Her mother’s dream for her daughter to receive a proper education came when Williams went to Huntsville, Alabama, to attend Oakwood Academy.

After graduation, Williams took the opportunity to earn scholarship money and attend Oakwood University by selling Message magazine subscriptions. While in college, she continued a life of service by joining the prison ministry. 

After a year in college, 1954 to 1955, William’s Oakwood experience ended abruptly. Her mother fell ill, and she was needed at home. Later, with her mother’s health restored, Williams wanted to return to Oakwood, but there was no work on campus for her to pay for her tuition.

Chicago Bound 

In 1955, Williams joined the six million Black Americans moving from the south to midwestern states to escape poor economic conditions and racial segregation, a time marked as the largest movement of people in American history. While living with an aunt in Chicago, the then 19-year-old quickly joined the nearby West Side Seventh-day Adventist Church, today known as the Independence Boulevard church.

At the time, the Seventh-day Adventist Church had a community outreach program called the Dorcas Society (now Adventist Community Services), and Williams found her niche when the leader, Irene Turner, suggested that she follow up with the people who came to the church for help, visiting them in their homes to assess their needs.

What Williams experienced on these home visits turned into the catalyst for a lifelong commitment to service. “I started seeing conditions that were a flashback for me of my [own] condition, growing up as a young child,” she explained. “I thought I had it hard when I was growing up. Even though I had to share my bed with my four sisters, we still had a bed. But when I went to houses where they had no chairs to sit in, they had no stove to cook on, they had no refrigerator to store anything, and they were sleeping on floors, and when I say sleeping on floors, I mean sleeping on the floor, no cover, or anything — that did something to me. From that point on, I wanted to do something about it.”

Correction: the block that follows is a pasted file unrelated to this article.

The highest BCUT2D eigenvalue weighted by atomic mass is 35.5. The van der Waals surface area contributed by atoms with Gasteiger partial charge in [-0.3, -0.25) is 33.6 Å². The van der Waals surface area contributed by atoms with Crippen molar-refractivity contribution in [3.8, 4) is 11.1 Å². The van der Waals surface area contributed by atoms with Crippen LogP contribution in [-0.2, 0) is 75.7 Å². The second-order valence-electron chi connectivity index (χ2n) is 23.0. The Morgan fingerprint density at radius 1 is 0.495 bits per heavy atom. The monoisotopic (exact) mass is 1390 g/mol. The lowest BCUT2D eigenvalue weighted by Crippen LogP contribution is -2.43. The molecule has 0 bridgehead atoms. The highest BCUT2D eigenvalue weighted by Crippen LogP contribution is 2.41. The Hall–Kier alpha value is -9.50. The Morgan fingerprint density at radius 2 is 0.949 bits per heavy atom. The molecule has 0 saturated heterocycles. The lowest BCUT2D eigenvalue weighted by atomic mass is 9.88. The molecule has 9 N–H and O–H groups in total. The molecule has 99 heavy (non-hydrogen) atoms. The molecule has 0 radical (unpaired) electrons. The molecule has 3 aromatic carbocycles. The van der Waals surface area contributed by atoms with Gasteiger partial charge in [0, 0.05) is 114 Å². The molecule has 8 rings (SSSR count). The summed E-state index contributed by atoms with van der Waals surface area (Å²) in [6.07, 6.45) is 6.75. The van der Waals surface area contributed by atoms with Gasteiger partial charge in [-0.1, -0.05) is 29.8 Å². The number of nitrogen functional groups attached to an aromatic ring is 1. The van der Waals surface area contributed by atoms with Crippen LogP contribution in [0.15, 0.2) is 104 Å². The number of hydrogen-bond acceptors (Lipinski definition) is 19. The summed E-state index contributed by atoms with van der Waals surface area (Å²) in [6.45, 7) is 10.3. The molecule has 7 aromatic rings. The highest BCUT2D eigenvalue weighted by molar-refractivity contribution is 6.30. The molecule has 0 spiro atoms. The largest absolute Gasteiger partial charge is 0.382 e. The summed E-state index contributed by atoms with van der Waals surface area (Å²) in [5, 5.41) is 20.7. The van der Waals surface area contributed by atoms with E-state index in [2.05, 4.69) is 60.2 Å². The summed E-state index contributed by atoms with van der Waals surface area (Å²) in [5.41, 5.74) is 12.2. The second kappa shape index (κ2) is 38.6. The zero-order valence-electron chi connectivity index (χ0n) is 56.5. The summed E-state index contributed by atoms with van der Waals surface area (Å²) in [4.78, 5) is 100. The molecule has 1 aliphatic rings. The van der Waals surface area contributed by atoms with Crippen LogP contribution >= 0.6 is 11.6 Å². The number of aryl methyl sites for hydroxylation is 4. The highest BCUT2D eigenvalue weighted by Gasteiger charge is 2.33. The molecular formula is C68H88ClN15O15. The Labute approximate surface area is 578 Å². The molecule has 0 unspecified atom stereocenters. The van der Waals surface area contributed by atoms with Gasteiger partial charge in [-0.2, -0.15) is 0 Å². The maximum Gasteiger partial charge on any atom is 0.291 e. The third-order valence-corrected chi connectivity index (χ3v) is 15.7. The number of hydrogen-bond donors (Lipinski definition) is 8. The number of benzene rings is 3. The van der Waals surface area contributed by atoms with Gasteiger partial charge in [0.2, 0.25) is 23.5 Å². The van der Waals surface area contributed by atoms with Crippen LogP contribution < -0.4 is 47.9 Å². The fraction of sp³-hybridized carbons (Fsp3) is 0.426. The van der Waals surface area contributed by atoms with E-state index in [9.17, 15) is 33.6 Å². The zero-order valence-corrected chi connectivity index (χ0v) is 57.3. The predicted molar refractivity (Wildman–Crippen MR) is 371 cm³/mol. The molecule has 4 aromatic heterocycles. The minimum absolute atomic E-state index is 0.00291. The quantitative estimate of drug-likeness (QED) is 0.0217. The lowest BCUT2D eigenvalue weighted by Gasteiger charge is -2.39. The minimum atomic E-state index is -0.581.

Williams enrolled at Malcolm X College and later completed a bachelor’s degree in sociology at the Daniel Hale Williams University. She set out on a career to help “the least of these.” 

“All my jobs have been human service type jobs, trying to help someone,” she noted.

Moved by the dismal conditions she witnessed, Williams turned to church members for assistance. “We started doing Christmas baskets and Thanksgiving baskets. That’s really the story of my life. I’ve always involved the church in whatever it was.”

Over the years, the “whatever it was” was a lot! Williams served as the executive director of a facility for homeless women and supported the efforts of Jesse Jackson Sr. in what later came to be known as Operation PUSH. She was also acknowledged for her work in Chicago during the wake of the assassination of Martin Luther King Jr. and the riots that followed. She was the recipient of numerous humanitarian awards. In the early 2000s, Williams’s name was added to the Wall of Tolerance in Montgomery, Alabama for her efforts during the Civil Rights movement.

From 1984 to 1998, Williams served as president of Chicagoland ACS Federation. During this time, she helped coordinate several community service initiatives and formulated choirs and singing groups. In 1992, after Hurricane Andrew wreaked devastation on parts of Florida, Williams worked with sister churches in the area and the Lake Region Conference Community Services to adopt families affected by the hurricane. In the weeks that followed, she and her team held a rally in Florida, handing out checks to affected families.

Finishing the Race 

Williams is what some might call a “Titan of Industry,” yet, in spite of all her accomplishments, it’s the souls that she’s helped lead to Christ that she cherishes most. 

In 2013, Williams was elected for one last term as ACS Federation president. She felt God placing a new mission on her heart to lead two evangelistic meetings. 

The first was in Pembroke, Illinois — one of the poorest towns in the Midwest, located 70 miles (about 112 kilometers) from Chicago. She recalls, “We went down and [worked] the field, went door-to-door. We had what we call a community day. We went to one of the schools and had a cookout. We gave out gifts, such as washing machines, brand new deep freezers, microwaves.’’